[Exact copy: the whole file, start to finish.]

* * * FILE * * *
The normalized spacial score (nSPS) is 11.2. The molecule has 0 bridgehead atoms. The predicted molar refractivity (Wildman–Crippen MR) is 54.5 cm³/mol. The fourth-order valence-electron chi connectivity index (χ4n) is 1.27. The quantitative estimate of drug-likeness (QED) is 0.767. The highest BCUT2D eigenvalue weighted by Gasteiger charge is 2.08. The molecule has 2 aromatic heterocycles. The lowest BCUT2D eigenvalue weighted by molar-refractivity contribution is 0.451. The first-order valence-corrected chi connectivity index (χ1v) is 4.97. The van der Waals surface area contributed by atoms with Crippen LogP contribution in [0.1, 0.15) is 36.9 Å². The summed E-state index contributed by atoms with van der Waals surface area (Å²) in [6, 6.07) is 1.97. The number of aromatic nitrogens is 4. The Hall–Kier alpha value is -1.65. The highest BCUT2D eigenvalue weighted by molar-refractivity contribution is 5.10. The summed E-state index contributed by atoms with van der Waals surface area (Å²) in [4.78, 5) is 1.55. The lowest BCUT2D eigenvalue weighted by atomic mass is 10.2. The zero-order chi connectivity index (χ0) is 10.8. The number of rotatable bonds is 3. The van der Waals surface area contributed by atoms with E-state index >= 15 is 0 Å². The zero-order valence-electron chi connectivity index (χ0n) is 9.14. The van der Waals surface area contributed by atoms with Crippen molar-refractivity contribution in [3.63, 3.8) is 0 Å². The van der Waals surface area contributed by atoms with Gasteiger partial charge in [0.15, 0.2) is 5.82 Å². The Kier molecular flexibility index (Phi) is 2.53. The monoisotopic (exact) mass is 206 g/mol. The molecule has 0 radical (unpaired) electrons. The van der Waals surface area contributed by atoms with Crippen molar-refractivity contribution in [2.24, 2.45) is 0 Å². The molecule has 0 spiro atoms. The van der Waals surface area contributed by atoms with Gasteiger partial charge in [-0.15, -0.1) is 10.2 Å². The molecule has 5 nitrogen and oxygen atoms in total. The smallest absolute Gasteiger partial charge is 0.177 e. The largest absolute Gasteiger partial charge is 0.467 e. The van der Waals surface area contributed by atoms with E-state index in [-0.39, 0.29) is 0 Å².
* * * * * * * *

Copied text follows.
The normalized spacial score (nSPS) is 11.2. The molecule has 0 bridgehead atoms. The predicted molar refractivity (Wildman–Crippen MR) is 54.5 cm³/mol. The fourth-order valence-electron chi connectivity index (χ4n) is 1.27. The quantitative estimate of drug-likeness (QED) is 0.767. The highest BCUT2D eigenvalue weighted by Gasteiger charge is 2.08. The molecule has 2 aromatic heterocycles. The lowest BCUT2D eigenvalue weighted by molar-refractivity contribution is 0.451. The first-order valence-corrected chi connectivity index (χ1v) is 4.97. The van der Waals surface area contributed by atoms with Crippen LogP contribution in [0.1, 0.15) is 36.9 Å². The summed E-state index contributed by atoms with van der Waals surface area (Å²) in [6, 6.07) is 1.97. The number of aromatic nitrogens is 4. The Hall–Kier alpha value is -1.65. The highest BCUT2D eigenvalue weighted by molar-refractivity contribution is 5.10. The summed E-state index contributed by atoms with van der Waals surface area (Å²) in [4.78, 5) is 1.55. The lowest BCUT2D eigenvalue weighted by atomic mass is 10.2. The zero-order chi connectivity index (χ0) is 10.8. The number of rotatable bonds is 3. The van der Waals surface area contributed by atoms with E-state index >= 15 is 0 Å². The zero-order valence-electron chi connectivity index (χ0n) is 9.14. The van der Waals surface area contributed by atoms with Crippen molar-refractivity contribution in [3.63, 3.8) is 0 Å². The van der Waals surface area contributed by atoms with Gasteiger partial charge in [0.15, 0.2) is 5.82 Å². The Kier molecular flexibility index (Phi) is 2.53. The monoisotopic (exact) mass is 206 g/mol. The molecule has 0 radical (unpaired) electrons. The van der Waals surface area contributed by atoms with Crippen molar-refractivity contribution in [2.24, 2.45) is 0 Å². The molecule has 0 spiro atoms. The van der Waals surface area contributed by atoms with Gasteiger partial charge in [-0.15, -0.1) is 10.2 Å². The molecule has 5 nitrogen and oxygen atoms in total. The smallest absolute Gasteiger partial charge is 0.177 e. The largest absolute Gasteiger partial charge is 0.467 e. The van der Waals surface area contributed by atoms with E-state index in [-0.39, 0.29) is 0 Å².